Magnetic resonance detection of individual proton spins using quantum reporters
We demonstrate a method of magnetic resonance imaging with single nuclear-spin sensitivity under ambient conditions. Our method employs isolated electronic-spin quantum bits (qubits) as magnetic resonance “reporters” on the surface of high purity diamond. These spin qubits are localized with nanometer-scale uncertainty, and their quantum state is coherently manipulated and measured optically via a proximal nitrogen-vacancy color center located a few nanometers below the diamond surface. This system is then used for sensing, coherent coupling, and imaging of individual proton spins on the diamond surface with angstrom resolution. Our approach may enable direct structural imaging of complex molecules that cannot be accessed from bulk studies. It realizes a new platform for probing novel materials, monitoring chemical reactions, and manipulation of complex systems on surfaces at a quantum level.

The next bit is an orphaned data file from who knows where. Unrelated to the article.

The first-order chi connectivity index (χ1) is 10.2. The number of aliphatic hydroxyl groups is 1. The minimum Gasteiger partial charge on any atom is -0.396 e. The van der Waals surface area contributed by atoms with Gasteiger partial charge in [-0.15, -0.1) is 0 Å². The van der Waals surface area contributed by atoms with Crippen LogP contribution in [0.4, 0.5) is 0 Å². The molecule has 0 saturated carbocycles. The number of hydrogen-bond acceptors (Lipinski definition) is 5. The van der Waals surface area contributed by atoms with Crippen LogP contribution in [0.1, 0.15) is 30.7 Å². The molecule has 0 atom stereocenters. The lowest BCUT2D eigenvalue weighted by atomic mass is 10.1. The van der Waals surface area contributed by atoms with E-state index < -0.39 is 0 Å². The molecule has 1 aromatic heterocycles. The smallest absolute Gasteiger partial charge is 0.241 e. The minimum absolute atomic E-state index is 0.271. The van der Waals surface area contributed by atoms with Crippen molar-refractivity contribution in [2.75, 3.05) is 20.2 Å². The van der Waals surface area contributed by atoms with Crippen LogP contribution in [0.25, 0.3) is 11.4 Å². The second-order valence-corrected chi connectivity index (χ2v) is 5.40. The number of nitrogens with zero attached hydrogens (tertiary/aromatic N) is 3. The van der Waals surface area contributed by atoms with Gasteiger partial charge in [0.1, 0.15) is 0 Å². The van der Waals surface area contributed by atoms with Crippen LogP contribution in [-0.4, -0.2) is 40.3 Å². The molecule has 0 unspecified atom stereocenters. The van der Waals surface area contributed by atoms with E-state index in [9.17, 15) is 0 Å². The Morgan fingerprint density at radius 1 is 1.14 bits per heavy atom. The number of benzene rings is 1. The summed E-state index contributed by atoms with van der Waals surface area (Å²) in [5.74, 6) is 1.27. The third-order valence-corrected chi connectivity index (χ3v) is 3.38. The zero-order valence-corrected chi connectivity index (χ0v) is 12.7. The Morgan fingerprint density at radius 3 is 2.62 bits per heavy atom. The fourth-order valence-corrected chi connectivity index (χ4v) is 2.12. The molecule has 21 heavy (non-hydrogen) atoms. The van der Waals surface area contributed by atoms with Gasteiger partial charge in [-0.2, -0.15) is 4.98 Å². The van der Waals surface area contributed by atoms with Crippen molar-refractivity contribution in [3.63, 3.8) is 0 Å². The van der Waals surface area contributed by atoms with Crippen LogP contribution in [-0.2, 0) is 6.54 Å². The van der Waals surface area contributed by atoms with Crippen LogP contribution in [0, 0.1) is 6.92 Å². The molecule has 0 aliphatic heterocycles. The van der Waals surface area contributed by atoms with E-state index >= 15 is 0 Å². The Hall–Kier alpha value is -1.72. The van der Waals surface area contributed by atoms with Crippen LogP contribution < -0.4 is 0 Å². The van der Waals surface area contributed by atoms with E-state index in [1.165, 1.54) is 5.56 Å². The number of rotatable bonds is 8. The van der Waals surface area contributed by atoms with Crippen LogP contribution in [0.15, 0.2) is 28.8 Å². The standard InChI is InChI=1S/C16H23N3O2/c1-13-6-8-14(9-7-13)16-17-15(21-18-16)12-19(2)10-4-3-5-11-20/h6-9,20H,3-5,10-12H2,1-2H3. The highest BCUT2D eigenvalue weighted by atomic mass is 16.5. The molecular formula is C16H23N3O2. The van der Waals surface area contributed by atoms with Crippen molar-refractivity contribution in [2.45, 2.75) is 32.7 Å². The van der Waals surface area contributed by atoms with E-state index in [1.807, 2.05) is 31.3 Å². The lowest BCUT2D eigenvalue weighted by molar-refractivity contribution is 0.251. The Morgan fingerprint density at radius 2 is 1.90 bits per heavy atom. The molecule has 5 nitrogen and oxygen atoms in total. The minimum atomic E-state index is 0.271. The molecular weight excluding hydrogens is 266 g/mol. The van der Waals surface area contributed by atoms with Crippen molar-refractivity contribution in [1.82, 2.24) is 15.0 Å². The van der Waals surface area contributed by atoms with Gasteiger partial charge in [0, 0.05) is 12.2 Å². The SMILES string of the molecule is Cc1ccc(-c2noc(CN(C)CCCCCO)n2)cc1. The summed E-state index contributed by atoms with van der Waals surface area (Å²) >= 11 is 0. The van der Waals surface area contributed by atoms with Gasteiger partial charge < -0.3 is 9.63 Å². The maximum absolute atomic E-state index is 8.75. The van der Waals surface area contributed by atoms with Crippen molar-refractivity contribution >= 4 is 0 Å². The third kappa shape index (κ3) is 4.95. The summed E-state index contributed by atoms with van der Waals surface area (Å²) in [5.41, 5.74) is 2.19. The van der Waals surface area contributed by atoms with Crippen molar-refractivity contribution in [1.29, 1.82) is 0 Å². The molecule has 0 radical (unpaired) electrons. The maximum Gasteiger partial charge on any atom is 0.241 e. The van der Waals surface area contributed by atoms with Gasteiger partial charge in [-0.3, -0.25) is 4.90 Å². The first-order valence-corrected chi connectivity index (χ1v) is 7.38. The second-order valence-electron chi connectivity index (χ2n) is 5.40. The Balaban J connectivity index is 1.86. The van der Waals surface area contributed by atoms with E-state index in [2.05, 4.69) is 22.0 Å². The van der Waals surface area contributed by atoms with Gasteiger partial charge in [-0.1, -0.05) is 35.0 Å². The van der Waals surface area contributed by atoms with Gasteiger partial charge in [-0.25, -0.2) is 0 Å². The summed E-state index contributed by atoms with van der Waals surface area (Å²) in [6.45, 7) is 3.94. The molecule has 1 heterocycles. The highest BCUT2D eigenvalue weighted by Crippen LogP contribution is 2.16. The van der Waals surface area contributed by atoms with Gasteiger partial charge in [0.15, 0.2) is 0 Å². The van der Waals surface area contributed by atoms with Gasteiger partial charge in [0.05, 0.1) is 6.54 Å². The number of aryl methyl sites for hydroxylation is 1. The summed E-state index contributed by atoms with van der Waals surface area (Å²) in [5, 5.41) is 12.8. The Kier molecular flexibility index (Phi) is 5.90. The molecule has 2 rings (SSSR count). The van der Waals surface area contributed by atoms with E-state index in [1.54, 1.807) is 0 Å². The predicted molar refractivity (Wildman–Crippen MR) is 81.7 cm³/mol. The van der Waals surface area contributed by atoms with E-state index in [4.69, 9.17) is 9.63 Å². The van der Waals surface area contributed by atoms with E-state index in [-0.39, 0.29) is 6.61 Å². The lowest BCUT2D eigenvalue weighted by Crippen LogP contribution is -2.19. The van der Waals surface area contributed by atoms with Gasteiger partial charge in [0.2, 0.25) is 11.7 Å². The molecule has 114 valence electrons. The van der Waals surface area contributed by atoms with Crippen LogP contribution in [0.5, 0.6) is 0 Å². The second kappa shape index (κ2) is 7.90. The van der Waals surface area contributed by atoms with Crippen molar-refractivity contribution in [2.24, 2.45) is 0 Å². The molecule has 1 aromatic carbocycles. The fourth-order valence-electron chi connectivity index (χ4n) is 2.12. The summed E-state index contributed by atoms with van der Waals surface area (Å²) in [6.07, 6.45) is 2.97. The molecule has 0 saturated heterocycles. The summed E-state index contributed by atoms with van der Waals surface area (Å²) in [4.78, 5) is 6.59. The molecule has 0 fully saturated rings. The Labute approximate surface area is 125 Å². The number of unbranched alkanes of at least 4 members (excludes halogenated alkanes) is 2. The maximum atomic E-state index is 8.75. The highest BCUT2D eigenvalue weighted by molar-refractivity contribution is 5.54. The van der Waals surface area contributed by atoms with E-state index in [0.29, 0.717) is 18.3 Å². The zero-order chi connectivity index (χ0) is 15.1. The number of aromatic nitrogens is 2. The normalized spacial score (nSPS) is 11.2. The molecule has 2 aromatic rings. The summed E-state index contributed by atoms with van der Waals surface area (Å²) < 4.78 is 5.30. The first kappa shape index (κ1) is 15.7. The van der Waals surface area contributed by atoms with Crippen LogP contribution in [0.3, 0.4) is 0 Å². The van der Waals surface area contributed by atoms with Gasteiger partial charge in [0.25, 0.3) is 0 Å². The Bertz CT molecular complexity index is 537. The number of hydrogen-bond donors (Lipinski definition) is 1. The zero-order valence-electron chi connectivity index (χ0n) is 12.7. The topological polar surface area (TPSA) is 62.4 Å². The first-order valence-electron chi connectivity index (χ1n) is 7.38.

Coherent feedback control of a single qubit in diamond